Timely Brass Production
The brass industry in Thomaston and the Naugatuck Valley, already well established in the 1800s, boomed during World War I because of the needs of the time.
The brass industry in the United States began in the Naugatuck Valley for a few reasons. By the early 1800s, the War of 1812 and federal policy stimulated domestic industry and the clock industry in Thomaston and surrounding towns called for brass. Connecticut residents worked metals mined locally; this gave them some practice, but before long it was obvious that substantial amounts of raw material would need to be imported. One resource that the area did have was water. The brass industry originally needed the Naugatuck River for power. But even after the era of the waterwheel, brass mills needed water for washing the metal in the annealing process during which brass is heated and cooled every time it is rolled. Ultimately, the Naugatuck Valley had enough resources and enough incentive to develop the skilled labor that enabled it to remain dominant in the brass industry through the 20th century.
War created an unprecedented demand for brass. The Naugatuck Valley produced 75% of all ammunition cases made in the United States by 1890, but as late as 1900, the only substantial demand for brass was from clockmakers such as the Seth Thomas Clock Company. Clocks were more valuable in exports than all other brass products combined in that year. However, during World War I, the United States exported brass for the making of munitions. Brass exports totaled $300,000,000 and $250,000,000 during the war years of 1916 and 1917, respectively. The overwhelming majority of that brass came from the Naugatuck Valley. By 1922, it was down to $5,000,000 and that was mostly in clocks, once again.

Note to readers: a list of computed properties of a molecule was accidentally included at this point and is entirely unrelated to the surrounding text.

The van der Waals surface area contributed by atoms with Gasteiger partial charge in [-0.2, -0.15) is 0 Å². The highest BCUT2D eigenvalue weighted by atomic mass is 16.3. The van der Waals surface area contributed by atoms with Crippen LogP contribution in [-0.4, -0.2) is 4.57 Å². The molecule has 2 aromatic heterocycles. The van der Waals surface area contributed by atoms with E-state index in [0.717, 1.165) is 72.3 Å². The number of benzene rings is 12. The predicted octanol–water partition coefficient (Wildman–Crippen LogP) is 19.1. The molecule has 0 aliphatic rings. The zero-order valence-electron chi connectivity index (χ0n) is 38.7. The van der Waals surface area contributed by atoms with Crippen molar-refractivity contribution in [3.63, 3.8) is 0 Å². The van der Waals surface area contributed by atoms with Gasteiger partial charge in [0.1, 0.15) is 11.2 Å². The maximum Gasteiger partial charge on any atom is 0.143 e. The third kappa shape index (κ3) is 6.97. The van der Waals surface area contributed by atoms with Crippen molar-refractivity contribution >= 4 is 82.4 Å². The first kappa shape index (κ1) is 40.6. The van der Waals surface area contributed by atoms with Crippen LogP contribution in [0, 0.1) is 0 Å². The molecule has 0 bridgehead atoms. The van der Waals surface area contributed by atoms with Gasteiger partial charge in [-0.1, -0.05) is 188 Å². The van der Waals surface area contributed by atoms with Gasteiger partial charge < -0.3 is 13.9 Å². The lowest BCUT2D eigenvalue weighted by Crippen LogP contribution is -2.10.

World War I required brass for ammunition, artillery shell cases, and condenser tubes for boilers on ships. By early 1915, brass production had increased by 50%. By the end of 1915, brass production was double the highest it had ever been. In the summer of 1918 it was two and a half times the highest it had ever been prior to January 1915. War contracts from the United States and its allies accounted for this increase in production.
Many mills expanded their plants, utilized new machinery such as electric melting furnaces, and employed thousands of workers in order to meet the demand. However, there was still a shortage in brass tube. The War Industries Board intervened with a priority system and took over practical control of brass tube; if a company produced what the government needed, it was on a high priority list for getting the raw materials it needed.
Despite the government’s desire to protect postwar industry, many smaller mills went out of business after the war, and even older, established mills struggled. They were overbuilt, owed large sums of money, and many had to consolidate in order to survive. Plume & Atwood in Thomaston was one of the established mills and in the mid-1920s it was still one of the largest rolling mills in the country, producing 15,000,000 pounds per year.